By Frank Fang
A scorched-earth policy involving Taiwan destroying its own advanced semiconductor plants in the event of a Chinese invasion would be a good deterrence strategy for the self-ruled island against warmongering China, according to a recent paper published by the U.S. Army War College.
“In practice, this strategy means assuring China an invasion of Taiwan would produce a major economic crisis on the mainland, not the technological boon some have suggested would occur as a result of the People’s Republic of China (PRC) absorbing Taiwan’s robust tech industry,” the paper (pdf) states.
The key is to make Taiwan “unwantable,” the paper states, and the economic costs for Beijing would “persist for years” even after Beijing had taken over the island.
The paper, titled “Broken Nest: Deterring China from Invading Taiwan,” was published in the last 2021 issue of the school’s quarterly journal Parameters, an official U.S. Army periodical.
The strategy centers around China’s current heavy reliance on importing semiconductors, which are tiny chips that power everything from computers, smartphones, and electric vehicles, to missiles. According to China’s state-run media, Beijing imported over $350 billion worth of chips in 2020.
That year, only 5.9 percent of semiconductors ($8.3 billion) used in China were manufactured domestically, according to a report by U.S.-based semiconductor market research company IC Insights.
In October last year, IC Insights warned that the Chinese regime believed it could solve its problem of not being able to produce leading-edge semiconductors through “reunification with Taiwan.”
China claims Taiwan as a part of its territory despite the fact that the self-governing island is a de facto independent country with its own democratically-elected officials, military, and currency.
Currently, Taiwan Semiconductor Manufacturing Corporation (TSMC), the world’s largest contract chipmaker based in Taiwan, and Samsung in South Korea, are the only companies in the world capable of making the most advanced 5-nanometer chips. TSMC is scheduled to produce the next-generation 3-nanometer chips in the second half of this year.
As chips get smaller in size, they deliver more performance-per-watt, meaning that they run at a faster speed while consuming less power.
The paper recommends Taiwan “destroy facilities belonging to” TSMC in the face of a Chinese invasion, given the Taiwanese chipmaker is China’s most important supplier.
The challenging aspect of the strategy would be to make the scorched-earth strategy “credible” to the Chinese regime, according to the paper.
“If China suspects Taipei would not follow through on such a threat, then deterrence will fail,” the paper explains.
The authors of the paper recommend that Taiwanese authorities set up an “automatic mechanism” to destroy TSMC’s plants, to be “triggered once an invasion [by Beijing] was confirmed.”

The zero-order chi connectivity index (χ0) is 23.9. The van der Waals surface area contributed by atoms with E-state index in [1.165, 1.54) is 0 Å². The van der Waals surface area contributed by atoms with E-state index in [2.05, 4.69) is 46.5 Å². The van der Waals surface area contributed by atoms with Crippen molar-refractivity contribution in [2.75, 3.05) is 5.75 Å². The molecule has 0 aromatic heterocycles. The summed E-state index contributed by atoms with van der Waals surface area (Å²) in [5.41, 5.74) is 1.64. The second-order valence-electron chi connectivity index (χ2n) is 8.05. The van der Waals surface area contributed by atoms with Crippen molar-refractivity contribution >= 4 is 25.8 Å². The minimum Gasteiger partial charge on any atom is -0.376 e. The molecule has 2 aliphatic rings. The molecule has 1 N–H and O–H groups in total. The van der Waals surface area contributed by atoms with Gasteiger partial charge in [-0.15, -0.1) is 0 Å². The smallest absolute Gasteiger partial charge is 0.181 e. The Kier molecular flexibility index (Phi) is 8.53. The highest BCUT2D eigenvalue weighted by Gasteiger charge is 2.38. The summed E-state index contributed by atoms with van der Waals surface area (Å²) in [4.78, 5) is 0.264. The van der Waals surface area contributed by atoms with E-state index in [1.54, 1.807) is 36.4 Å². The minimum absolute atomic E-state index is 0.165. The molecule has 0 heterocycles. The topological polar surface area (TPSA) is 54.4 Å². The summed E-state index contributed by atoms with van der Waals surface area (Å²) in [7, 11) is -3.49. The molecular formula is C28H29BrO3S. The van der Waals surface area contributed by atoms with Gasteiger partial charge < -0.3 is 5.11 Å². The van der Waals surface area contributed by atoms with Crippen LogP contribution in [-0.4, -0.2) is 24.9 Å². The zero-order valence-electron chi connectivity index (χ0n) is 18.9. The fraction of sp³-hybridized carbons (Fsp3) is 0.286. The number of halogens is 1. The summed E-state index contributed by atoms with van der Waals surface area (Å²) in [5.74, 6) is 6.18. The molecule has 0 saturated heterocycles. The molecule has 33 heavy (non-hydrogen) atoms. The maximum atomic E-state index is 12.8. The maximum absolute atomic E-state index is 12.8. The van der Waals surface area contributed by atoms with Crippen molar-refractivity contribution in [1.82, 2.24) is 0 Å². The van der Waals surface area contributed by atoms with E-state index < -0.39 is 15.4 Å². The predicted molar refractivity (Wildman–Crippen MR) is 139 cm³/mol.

Jared McKinney, chair of the Department of Strategy and Security Studies at the eSchool of Graduate Professional Military Education, Air University, and Peter Harris, associate professor of political science at Colorado State University, are the authors of the paper.
Without Taiwanese chips, China’s economy would take a hit and Beijing would be unable to maintain sustained economic growth, hurting the Chinese Communist Party’s legitimacy to rule mainland China, according to the paper.
“The purpose here must be to convince Chinese leaders invading Taiwan will come at the cost of core national objectives: economic growth, domestic tranquility, secure borders, and perhaps even the maintenance of regime legitimacy,” the paper added.
The authors offered several other recommendations that could further deter China from invading Taiwan. These include the United States threatening to lead a global sanction campaign against any chip exports to China, or giving a green light for U.S. allies such as Japan, South Korea, and Australia to develop their own nuclear weapons, if the invasion takes place.
“If penalties for invading Taiwan can be made severe and credible enough, Beijing could still be deterred from choosing such a course of action,” the paper states.
The two authors also note that they were told by a Chinese analyst with ties to the Chinese navy that Beijing’s goal for a successful invasion of Taiwan was 14 hours, and Beijing estimated that it would take 24 hours for the United States and Japan to respond.
“If this scenario is close to being accurate, China’s government might well be inclined to attempt a fait accompli as soon as it is confident in its relative capabilities,” the authors wrote.
In October last year, Taiwan’s defense minister warned that the Chinese regime will be capable of mounting a full-scale invasion of the island by 2025.
“If Taiwan fell to China, a successful democracy would be extinguished, and Beijing’s geopolitical position in East Asia would be enhanced at the expense of the United States and its allies,” the authors wrote.
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